Getting LLM writing help in an ethical way

Jun 5, 2024 | 3 minutes to read

I stumbled across an interesting web-based tool recently:

What it is, how it works

The intended audience for this tool is bloggers and other writers. When you visit that page, you can make a few selections from pull down lists and the tool will then generate a prompt you can use with any of the LLM generative text services, such as ChatGPT. With that prompt, the LLM will suggest ideas for articles, or just titles or if you choose, you can ask the LLM to write a full article.

Screenshot of the webpromptgenerator web site

The tool asks you to select what kind of blogger you are, what kind of output you’re looking for, your intended style, tone and audience, and a few more questions. You make some selections, type in the topic you want to write about and it generates a prompt.

An example prompt generated by the web site

You copy that prompt and then use it in whichever LLM you like. For testing this, I used the AI Chat feature available now via the DuckDuckGo search engine, selecting the Claude3 tool there. As expected, it is happy to generate whatever the prompt asks for, as long as it doesn’t think you’re trying to be harmful in any way.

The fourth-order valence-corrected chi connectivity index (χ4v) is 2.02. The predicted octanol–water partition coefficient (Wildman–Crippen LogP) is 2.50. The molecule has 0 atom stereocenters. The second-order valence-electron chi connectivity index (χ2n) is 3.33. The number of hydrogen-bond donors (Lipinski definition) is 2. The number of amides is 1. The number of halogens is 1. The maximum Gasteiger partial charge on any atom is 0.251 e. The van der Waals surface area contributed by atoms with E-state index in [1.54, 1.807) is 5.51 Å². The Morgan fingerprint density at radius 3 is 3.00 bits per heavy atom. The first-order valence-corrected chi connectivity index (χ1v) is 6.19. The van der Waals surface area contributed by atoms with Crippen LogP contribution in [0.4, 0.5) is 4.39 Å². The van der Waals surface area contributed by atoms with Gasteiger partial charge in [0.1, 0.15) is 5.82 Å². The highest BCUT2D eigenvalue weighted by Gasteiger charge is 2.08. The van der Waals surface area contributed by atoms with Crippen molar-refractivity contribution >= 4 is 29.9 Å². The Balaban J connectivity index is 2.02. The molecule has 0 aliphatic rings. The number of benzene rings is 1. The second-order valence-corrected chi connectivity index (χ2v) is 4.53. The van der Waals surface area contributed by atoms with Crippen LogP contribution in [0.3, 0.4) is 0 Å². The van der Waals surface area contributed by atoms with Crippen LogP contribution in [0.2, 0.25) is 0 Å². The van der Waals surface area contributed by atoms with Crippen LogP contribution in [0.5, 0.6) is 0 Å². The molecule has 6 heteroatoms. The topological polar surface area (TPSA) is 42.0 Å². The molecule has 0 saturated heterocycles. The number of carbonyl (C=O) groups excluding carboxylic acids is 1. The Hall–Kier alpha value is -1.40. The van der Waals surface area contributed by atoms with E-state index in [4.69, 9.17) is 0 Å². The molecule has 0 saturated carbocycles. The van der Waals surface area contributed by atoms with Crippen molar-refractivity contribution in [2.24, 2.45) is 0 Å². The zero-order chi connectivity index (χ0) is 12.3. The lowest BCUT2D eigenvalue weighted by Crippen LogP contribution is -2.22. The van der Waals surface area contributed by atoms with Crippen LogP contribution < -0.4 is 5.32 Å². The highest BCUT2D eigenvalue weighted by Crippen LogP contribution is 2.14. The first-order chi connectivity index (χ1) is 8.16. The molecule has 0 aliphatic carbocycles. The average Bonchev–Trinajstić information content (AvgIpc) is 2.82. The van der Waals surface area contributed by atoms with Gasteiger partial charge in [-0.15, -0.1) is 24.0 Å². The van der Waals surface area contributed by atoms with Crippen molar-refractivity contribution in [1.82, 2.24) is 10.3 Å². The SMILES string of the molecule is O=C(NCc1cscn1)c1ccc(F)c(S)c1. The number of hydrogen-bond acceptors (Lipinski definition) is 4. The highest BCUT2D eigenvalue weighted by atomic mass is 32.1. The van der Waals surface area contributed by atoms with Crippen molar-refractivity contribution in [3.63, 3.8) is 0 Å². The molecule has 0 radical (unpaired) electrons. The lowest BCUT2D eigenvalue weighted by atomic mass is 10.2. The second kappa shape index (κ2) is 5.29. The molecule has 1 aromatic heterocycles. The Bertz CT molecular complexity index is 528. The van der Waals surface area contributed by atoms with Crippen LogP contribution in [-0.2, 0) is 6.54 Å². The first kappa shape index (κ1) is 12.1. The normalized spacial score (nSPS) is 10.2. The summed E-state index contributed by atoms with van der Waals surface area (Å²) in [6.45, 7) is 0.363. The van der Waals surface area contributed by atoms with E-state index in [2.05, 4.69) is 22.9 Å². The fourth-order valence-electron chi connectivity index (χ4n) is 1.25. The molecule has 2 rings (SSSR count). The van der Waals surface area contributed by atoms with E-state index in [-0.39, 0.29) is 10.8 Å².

Here’s the result using the prompt from above:

ChatAI results from DuckDuckGo

Pretty standard response. Obviously generated by software, not a person.

Doing the same thing but asking for a full post works as you’d expect, but it’s still easily recognized as LLM generated text and would require a lot of editing before it could be published.

Is it possible to use a tool like this ethically?

I think using a tool like this to come up with ideas for what to write, for getting suggestions for titles or taglines should be OK - as long as you disclose how the tool was used. IMO, not disclosing that you used a tool like this is a form of deception. Nobody would be happy to find out their doctor’s medical advice came from an LLM tool but at least that fact should be disclosed. The same goes for advice or news posted online. Sources should be revealed, whether they’re people or software tools.

Having the tool write an entire article for you seems too much though. Even if you heavily edit the text the LLM provides, you’re not writing, you’re copying and it still seems to me that professional or amateur writers should be exercising their skills, writing the text from scratch. I will still do that, but I know there are lots of bloggers out there cheating on this right now, making entire web sites with LLM generated text. Fortunately for us, we can still pretty easily spot them and disregard them. But even that is getting harder all the time.

Speaking of which, in the absence of universally agreed upon ethics around the use of AI in writing, I found this article on the Author’s Guild site recommending how writers should behave when using these tools. I think that’s a step in the right direction.

Disclosure: I wrote this post myself and didn’t use any other tool to help generate it (other than those I mentioned in the text of course).

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